Define the boundaries and constraints of the epic. This involves specifying what is included and what is not. Consider any dependencies or external factors that may impact the epic's implementation. By clearly delineating the scope, you can prevent scope creep and ensure a focused and achievable outcome.

Collaborate with key stakeholders to identify potential risks or challenges that may arise during the epic's execution. By proactively addressing these issues, you can mitigate risks and enhance the likelihood of a successful delivery.

Step 4: Define completion for the epic

Outline the criteria that need to be met for the epic to be considered completed. Clearly state the desired outcomes and goals that need to be achieved. By establishing clear metrics for success, you can track progress and evaluate the effectiveness of the epic's implementation.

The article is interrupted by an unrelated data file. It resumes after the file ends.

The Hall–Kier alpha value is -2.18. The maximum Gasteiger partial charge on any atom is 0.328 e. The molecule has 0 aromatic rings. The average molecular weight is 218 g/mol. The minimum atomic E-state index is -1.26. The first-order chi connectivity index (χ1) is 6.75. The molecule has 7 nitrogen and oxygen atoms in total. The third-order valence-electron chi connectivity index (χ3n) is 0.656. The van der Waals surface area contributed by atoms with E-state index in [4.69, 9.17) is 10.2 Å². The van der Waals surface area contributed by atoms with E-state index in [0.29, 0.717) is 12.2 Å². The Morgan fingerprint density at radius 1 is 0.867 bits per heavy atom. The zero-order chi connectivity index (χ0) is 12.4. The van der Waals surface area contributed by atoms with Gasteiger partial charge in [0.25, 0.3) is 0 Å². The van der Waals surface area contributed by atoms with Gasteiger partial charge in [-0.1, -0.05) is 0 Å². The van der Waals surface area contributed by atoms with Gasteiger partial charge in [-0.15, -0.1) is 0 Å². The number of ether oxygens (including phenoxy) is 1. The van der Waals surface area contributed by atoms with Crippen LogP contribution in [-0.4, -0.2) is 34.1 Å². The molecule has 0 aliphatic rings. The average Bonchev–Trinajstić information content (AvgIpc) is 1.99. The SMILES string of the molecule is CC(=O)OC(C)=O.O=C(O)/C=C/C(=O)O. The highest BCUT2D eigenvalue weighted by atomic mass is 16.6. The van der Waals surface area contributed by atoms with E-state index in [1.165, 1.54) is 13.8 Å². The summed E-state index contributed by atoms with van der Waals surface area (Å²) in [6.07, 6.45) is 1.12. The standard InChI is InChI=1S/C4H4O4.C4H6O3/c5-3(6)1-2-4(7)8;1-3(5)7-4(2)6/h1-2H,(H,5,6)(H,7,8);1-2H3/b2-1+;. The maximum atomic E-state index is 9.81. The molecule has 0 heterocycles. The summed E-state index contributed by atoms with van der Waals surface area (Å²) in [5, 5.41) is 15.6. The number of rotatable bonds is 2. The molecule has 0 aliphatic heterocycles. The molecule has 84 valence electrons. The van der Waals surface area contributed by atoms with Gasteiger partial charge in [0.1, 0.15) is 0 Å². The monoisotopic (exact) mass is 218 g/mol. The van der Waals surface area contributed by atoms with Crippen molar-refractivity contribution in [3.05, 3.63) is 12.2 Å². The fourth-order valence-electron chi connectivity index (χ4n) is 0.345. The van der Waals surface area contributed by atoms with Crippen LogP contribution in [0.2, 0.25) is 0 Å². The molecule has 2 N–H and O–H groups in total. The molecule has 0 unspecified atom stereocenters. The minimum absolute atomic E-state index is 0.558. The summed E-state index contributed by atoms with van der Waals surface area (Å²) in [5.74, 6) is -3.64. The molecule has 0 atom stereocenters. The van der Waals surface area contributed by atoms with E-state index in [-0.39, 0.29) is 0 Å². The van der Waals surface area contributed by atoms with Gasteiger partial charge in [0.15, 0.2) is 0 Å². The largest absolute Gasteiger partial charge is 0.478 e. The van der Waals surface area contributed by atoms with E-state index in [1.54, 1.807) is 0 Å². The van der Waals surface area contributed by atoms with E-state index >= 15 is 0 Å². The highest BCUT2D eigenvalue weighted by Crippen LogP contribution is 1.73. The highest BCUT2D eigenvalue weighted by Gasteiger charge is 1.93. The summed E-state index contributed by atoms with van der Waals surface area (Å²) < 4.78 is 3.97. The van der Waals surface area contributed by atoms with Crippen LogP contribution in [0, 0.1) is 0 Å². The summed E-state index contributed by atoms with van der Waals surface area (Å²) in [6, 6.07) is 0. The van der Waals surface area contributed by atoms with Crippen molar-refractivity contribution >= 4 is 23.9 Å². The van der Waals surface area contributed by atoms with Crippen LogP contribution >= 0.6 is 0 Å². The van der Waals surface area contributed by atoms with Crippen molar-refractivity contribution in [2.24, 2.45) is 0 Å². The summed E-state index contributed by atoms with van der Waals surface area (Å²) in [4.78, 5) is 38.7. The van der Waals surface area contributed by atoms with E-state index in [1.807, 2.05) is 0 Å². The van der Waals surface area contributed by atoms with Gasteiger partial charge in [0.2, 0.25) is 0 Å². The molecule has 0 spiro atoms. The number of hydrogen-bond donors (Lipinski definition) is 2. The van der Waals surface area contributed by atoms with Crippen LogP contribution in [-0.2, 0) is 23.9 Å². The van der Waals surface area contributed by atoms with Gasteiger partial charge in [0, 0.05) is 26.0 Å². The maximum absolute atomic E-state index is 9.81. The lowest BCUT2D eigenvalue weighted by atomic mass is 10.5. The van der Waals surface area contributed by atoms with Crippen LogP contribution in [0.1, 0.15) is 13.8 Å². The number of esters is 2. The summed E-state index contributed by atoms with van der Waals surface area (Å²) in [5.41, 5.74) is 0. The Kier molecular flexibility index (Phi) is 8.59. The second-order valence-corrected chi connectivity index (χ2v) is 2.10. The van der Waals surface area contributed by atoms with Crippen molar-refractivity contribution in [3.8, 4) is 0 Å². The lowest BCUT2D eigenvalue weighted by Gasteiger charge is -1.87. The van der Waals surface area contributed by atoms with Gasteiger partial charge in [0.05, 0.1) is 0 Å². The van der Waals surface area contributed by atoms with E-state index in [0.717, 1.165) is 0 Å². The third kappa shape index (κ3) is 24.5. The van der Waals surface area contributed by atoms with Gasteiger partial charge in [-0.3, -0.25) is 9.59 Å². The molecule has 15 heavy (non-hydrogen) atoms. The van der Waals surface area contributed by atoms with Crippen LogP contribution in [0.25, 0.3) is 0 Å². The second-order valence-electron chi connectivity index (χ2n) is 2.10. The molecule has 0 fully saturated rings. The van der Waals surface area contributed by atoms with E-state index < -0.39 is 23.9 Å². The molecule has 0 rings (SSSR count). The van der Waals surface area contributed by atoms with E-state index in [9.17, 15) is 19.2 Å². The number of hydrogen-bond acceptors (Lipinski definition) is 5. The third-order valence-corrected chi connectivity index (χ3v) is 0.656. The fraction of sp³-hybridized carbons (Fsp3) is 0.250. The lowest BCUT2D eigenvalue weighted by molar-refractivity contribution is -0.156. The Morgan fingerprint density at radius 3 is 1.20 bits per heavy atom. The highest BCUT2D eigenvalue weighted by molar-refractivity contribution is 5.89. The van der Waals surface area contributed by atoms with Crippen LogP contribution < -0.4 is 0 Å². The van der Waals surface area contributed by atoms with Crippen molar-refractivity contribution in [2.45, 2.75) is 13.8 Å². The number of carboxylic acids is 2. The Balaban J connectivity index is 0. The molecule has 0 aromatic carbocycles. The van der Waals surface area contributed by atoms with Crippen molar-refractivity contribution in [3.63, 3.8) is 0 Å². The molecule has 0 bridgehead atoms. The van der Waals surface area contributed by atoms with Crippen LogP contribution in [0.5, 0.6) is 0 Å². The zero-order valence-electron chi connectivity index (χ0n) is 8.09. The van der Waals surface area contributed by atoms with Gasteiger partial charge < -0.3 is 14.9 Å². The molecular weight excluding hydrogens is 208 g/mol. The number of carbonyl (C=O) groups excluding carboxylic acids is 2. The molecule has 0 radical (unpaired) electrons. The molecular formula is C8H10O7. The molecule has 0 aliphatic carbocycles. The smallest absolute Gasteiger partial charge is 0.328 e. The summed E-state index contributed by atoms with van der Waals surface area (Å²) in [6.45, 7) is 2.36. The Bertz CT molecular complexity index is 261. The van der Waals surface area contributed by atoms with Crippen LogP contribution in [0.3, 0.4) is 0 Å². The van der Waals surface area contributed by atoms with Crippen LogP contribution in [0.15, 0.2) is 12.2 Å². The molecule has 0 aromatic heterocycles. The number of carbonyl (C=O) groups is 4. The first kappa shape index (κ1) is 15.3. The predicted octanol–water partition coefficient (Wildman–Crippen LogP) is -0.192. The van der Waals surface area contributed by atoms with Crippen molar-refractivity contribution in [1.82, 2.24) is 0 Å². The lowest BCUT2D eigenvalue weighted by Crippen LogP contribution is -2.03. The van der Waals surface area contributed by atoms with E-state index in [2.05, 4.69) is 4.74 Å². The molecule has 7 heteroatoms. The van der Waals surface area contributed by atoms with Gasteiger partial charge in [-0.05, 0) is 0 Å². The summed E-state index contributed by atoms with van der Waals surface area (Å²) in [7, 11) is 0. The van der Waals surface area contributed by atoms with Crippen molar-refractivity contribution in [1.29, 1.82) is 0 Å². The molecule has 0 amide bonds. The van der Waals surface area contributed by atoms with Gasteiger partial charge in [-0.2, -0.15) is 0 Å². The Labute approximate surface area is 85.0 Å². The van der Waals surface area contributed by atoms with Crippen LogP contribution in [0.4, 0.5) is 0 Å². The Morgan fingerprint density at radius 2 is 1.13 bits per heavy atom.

Consider setting key performance indicators (KPIs) or success metrics that align with the overarching goals of the epic. This can provide a quantitative basis for measuring the epic's impact and value to the product and its users.

Step 5: Break the epic down into stories

Now it's time to break down the epic into smaller, actionable user stories. These stories should be manageable and measurable. Assign them to the appropriate iterations or sprints for development. By decomposing the epic into granular tasks, you can facilitate incremental progress and ensure a steady cadence of delivery.